Lubbock has no regulations specific to short-term rental houses available through websites like Airbnb and HomeAway, but that will soon change.

When city leaders discussed this earlier in the year, their responses were to wait and see what comes out of the state legislative session, where short-term rentals were expected to be addressed after more than 10 cities have passed varying policies. But the legislative session wrapped up a few months ago with no bills related to short-term rentals approved.

Now this week the City of Lubbock hired professional consultants to recommend local regulations. These regulations may do with noise, occupancy limits, specific home locations, vehicle limits, trash requirements and more.

Lubbock hired the Colorado-based company LODGINGRevs, which specializes in rental policy. The city's first goal, as discussed in a public work session this week, is to create a registration process where homeowners have to register their home if it's being rented out for short-term use. When homes are registered, the city will begin enforcing the city's hotel occupancy tax (HOT), like many of the larger cities in the state have. Right now, according to the City of Lubbock, renters are paying the state's tax but not the local tax.

An ordinance to require the registration and the HOT payments is expected to go to the council in late August.

"People that are using those services need to be paying the hotel tax, much like you do if you stay at any of our hotels in town," Mayor Dan Pope said in his weekly address video. "I think that levels the playing field. We took action to hire a firm to help us with the collection of that."

When these rules are adopted, the city will work with LODGINGRevs to draft potential regulations.

"There will be subsequent action we're asked to take around short-term rentals," the mayor continued. "I think we're on the track to a very logical way of both, first and foremost protection the homeowners' property rights, which is most important, and then second trying to make sure that any of this activity doesn't impact our neighborhoods negatively. I think hat's the balance we're trying to go down."

Councilwoman Latrelle Joy, who along with Councilman Randy Christian has been meeting with stakeholders, said one of the concerns is how the lodging tax is collected, and city staff said it will be the responsibility of the homeowner, who according to the city has several methods through the host website to collect the fee, and will then pay the tax to the city through a process LODGINGRevs will set up.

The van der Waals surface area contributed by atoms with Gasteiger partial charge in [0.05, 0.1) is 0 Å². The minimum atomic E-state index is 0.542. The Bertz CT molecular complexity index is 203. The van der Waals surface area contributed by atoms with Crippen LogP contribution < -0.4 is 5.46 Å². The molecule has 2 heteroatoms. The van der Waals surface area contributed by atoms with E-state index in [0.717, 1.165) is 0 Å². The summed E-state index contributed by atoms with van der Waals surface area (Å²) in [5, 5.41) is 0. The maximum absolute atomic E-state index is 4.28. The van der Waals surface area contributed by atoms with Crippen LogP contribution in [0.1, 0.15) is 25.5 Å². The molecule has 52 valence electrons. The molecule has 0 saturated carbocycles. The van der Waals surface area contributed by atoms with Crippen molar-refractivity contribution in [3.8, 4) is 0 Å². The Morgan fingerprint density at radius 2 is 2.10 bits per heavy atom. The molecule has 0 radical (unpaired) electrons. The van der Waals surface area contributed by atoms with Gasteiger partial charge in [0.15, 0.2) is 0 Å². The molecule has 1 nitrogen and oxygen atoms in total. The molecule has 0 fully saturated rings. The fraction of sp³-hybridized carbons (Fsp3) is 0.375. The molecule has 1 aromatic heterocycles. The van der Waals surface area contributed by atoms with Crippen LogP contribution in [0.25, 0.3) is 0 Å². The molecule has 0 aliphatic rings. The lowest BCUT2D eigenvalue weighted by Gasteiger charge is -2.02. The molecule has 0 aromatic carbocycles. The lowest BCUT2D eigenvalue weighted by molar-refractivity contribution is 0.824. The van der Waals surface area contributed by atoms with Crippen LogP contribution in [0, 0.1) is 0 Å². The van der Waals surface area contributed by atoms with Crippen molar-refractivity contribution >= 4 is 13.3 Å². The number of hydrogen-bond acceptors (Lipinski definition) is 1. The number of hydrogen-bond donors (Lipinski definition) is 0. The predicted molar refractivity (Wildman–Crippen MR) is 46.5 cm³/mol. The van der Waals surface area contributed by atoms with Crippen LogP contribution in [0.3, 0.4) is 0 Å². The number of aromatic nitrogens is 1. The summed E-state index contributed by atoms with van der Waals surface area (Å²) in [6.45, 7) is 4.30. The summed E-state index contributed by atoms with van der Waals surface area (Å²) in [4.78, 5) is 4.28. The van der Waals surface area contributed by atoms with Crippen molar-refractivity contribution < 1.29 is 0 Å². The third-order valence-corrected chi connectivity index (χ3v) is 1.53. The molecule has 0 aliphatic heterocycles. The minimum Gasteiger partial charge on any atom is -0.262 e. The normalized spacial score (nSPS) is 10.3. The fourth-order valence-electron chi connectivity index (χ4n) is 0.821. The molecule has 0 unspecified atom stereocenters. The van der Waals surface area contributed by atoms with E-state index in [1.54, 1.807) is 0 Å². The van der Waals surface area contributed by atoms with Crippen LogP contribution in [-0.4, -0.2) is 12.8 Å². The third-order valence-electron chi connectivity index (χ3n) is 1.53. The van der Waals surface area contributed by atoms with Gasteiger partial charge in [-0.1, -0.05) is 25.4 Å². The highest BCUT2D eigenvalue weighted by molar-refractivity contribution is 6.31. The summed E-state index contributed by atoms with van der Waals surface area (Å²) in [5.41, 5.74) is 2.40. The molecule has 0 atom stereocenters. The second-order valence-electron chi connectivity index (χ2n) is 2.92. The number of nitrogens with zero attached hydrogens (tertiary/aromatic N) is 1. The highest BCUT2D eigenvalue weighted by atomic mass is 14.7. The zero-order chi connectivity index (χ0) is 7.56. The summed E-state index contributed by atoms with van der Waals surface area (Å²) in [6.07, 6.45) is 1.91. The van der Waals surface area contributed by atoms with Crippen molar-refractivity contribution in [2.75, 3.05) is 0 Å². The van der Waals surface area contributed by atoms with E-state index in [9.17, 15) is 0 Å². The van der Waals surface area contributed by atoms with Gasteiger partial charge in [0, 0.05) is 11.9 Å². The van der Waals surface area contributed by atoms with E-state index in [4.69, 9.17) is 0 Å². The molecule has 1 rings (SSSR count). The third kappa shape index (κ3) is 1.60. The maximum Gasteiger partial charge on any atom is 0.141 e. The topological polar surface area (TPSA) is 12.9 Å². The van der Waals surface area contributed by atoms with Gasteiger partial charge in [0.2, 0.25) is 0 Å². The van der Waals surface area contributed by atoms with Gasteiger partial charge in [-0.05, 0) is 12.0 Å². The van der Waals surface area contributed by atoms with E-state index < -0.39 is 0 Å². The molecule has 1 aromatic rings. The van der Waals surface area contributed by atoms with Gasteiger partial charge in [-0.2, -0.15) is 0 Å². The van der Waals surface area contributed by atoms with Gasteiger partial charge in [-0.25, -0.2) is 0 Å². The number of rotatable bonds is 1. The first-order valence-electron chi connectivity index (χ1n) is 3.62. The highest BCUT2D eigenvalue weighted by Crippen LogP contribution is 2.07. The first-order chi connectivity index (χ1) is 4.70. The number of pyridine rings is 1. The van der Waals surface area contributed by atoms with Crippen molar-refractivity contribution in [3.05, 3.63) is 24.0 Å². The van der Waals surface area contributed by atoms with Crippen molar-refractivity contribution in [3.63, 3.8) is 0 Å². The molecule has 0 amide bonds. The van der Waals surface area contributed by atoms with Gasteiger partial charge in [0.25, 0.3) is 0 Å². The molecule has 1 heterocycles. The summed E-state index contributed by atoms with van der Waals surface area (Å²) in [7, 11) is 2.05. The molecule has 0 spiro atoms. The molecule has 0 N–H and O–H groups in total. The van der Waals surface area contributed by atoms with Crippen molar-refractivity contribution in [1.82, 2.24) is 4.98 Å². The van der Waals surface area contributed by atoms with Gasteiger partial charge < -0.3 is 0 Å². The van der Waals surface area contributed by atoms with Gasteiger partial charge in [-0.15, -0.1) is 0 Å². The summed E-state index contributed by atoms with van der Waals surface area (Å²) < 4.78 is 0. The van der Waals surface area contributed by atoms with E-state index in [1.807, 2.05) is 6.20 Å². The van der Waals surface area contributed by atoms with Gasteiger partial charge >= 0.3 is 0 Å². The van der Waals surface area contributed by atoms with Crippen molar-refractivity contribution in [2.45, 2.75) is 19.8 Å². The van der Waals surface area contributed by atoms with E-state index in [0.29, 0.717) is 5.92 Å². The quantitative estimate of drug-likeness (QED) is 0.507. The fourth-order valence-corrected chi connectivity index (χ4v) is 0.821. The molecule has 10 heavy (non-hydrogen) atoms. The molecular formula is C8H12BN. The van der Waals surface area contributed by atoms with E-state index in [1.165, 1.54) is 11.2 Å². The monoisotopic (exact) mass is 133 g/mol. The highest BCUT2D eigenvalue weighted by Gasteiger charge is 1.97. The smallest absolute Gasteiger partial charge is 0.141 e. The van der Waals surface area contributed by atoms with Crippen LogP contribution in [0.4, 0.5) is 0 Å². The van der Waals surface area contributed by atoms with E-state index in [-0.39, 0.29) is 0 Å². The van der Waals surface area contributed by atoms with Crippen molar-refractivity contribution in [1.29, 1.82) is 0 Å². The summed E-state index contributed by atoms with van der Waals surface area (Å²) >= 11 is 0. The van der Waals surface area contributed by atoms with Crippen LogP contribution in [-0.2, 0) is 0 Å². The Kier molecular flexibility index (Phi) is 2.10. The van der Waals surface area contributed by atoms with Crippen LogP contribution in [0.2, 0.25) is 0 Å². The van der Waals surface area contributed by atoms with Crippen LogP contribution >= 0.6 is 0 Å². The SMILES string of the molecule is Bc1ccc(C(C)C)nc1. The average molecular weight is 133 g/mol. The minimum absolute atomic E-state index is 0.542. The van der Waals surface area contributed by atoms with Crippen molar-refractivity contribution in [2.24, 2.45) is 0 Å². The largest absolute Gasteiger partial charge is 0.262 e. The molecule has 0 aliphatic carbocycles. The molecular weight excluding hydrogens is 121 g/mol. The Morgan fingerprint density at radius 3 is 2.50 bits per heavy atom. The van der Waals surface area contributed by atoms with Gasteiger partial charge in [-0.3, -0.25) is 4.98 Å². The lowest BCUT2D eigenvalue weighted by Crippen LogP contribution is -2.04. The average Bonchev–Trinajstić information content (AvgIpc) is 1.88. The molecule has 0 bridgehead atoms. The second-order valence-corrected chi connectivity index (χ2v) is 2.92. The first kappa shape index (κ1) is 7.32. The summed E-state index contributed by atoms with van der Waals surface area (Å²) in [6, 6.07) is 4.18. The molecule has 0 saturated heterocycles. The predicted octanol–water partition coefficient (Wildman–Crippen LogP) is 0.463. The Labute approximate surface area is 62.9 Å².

The city's hotel occupancy tax rate is 7.5%

Airbnb and HomeAway are platforms that let property owners offer short-term rental houses (apartments, or just rooms) travelers can use for short-term stays. The city defines short-term rentals as the rental of a residential dwelling unit for periods of less than 30 consecutive days.  Some local homeowners are known to just rent out a room or stay with friends while their home is being rented, for extra income. But there are also instances where investors buy homes only to be used as short-term rental houses.

Councilman Christian also recommended a rule prohibiting these homes for being used as party or event rentals — meaning short-term rental homes can't be rented for the use of a party or large social gathering.

The city did not adopt any ordinances this week, but rather hired the firm that will help write these ordinances and assist the city through the implementation process.

Pope said during the work session that the large majority of renters have been in compliance, but said he's heard complaints from a few citizens about short-term rental homes disrupting neighborhoods.

In an article published in January, A-J Media spoke with a homeowner in Lakeridge who described vehicles lining much of the block, trash spilling over the trash containers and strangers coming and going, day and night, from a home across the street. He said it used to be occasional occurrences, but now it’s practically every day.

A representative at Airbnb sent A-J media the following statement earlier this year: “We’re always happy to partner with local governments on clear, fair rules, though we have found from experience that issues like noise and trash are best addressed by preexisting regulations that pertain to all homes. Home sharing delivers a robust economic impact to Lubbock, and we look forward to working with policymakers to ensure the protection of local hosts’ property rights.”

The City of Lubbock says there are at least 300 homes available for short-term rental use in the city.

"We want to set up an environment where we can proactively ensure the safety and well-being of our residents living in those neighborhoods where (short-term rentals) are operating," said Blu Kostelich, chief financial officer at the city. "We believe that this collaboration with LODGINGRevs will give us that ability, the ability to maintain the neighborhoods."

LODGINGRevs in the future will present potential rules and regulations the city can adopt, and it will be up to the city council to adopt all or some of those new regulations for short-term rentals.